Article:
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Study Guide

Field 211: Multi-Subject: Teachers of Early Childhood
(Birth–Grade 2)
Part One: Literacy and English Language Arts

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Sample Selected-Response Questions

Competency 0001
Knowledge of Literacy and Language Arts

1. A four-year-old child has not yet grasped the alphabetic principle. Which statement is the most likely explanation of the child's ability to recognize some printed words in the environment (e.g., a popular brand name; a stop sign)?

  1. The child is able to guess the words based on the sound of the first letter.
  2. The child has memorized the sequence of letters in the words.
  3. The child is familiar with graphic elements associated with the words.
  4. The child has incorporated the words in memory as sight words.
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Correct Response: C. This question requires the examinee to demonstrate knowledge of language and literacy development, including major components of reading development. A working understanding of the alphabetic principle, the recognition that letter patterns in written words represent the component sounds in spoken words, is an essential step in learning to decode printed words in English and an important milestone in early reading development. Children who have not yet developed this recognition do not attend to individual letters or use letter sequence to identify words. They may nevertheless be able to recognize some printed words encountered frequently in their environment, such as the names of products appearing in distinctive logos or the word stop on a traffic sign, by virtue of their distinctive and consistent appearance, i.e., by virtue of graphic features associated with the words (e.g., colors and shapes in a stop sign, prominent visual characteristics on a label) and their environmental context.

Competency 0002
Instruction in Foundational Literacy Skills

2. In addition to reading aloud a variety of books to the whole class, a prekindergarten teacher regularly reads aloud and discusses books with groups of two or three children. Small-group read-alouds are generally more effective than whole-group read-alouds in promoting children's robust vocabulary development primarily because a small-group setting is more likely to encourage young children to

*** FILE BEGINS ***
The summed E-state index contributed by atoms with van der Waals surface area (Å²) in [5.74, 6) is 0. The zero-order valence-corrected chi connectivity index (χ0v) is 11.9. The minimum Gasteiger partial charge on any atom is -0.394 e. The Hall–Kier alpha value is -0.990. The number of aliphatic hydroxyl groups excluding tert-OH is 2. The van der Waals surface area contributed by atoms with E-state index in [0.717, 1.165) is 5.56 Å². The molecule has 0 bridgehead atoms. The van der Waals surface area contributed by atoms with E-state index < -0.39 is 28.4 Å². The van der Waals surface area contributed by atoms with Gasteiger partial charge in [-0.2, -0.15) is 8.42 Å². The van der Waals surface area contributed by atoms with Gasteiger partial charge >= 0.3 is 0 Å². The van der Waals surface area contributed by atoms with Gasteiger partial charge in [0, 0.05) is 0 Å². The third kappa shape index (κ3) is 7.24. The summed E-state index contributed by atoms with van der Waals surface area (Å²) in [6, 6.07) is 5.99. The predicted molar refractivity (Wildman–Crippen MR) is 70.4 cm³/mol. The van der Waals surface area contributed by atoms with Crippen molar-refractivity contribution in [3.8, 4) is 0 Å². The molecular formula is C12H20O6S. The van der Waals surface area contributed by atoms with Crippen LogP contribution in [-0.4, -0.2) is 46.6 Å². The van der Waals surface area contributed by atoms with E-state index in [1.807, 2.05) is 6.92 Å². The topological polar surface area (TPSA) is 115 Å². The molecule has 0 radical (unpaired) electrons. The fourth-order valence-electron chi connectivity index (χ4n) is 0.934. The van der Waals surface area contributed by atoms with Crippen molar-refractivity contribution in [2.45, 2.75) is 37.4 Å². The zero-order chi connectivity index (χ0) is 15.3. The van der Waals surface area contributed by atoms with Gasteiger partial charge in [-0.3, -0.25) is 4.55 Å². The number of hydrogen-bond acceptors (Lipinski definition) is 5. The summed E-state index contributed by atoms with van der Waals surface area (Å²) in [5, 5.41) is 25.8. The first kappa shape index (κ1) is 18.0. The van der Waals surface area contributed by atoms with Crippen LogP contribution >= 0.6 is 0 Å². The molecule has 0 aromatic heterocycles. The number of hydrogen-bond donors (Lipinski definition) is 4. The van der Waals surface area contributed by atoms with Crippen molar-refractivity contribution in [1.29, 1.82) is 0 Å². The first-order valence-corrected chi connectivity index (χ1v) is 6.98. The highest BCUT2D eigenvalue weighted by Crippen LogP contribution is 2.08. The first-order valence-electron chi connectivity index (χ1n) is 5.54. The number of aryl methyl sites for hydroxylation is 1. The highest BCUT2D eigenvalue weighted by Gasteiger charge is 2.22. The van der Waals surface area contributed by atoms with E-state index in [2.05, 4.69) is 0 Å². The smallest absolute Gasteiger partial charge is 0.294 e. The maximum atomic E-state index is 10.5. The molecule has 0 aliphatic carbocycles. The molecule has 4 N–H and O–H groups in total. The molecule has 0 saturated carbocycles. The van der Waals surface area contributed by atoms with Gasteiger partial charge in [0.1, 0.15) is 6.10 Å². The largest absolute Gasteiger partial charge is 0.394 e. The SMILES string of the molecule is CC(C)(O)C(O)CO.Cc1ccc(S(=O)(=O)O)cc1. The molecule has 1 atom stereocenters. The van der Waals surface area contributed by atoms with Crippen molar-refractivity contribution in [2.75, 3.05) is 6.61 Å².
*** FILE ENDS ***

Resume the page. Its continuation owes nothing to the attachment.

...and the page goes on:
1. view themselves as members of a literate community
  2. develop awareness of different genres of text
  3. make connections between print and spoken language
  4. engage in conversation about a book's content
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Correct Response: D. This question requires the examinee to apply knowledge of developmentally appropriate research- and evidence-based instructional practices for providing opportunities to hear, read, and use new vocabulary in a variety of meaningful contexts to develop the depth of understanding of words. A robust vocabulary entails a deep understanding of a wide variety of words that occur more often in written texts or academic discourse than in everyday speech. Depth of vocabulary knowledge includes an understanding of the meaning and usage of words in relationship to other words. Convergent research indicates that depth of word knowledge develops from multiple opportunities to hear and use new words in meaningful ways. A small-group read-aloud provides more opportunities for children to actively participate in discussing the text with their peers and teacher than are possible in a large-group setting. This activity promotes vocabulary development.

Competency 0003
Instruction in English Language Arts

3. While reading illustrated informational texts aloud to students, a prekindergarten teacher routinely prompts students to describe how the illustrations depict people, places, things, and ideas in the text. This instructional practice will help students achieve college and career readiness primarily by promoting their ability to

  1. conduct research based on focused questions
  2. integrate content presented in diverse formats
  3. evaluate specific claims and evidence
  4. compare approaches authors take to a topic
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Correct Response: B. This question requires the examinee to demonstrate understanding of NYCCLS grade-specific standards in reading informational text for prekindergarten–grade 2 and the relationship of these standards to the development of college and career readiness in reading by the end of grade 12. The instructional practice of reading illustrated texts aloud and prompting students to describe the relationship between the illustrations and the text in which they appear enhances students' understanding of how illustrations reinforce and complement information in a written text. This instructional approach helps prekindergarten students develop foundational skills that will help them achieve the college- and career-readiness standard "Integrate and evaluate content presented in diverse media and formats, including visually and quantitatively, as well as in words" (NYCCLS.R.7).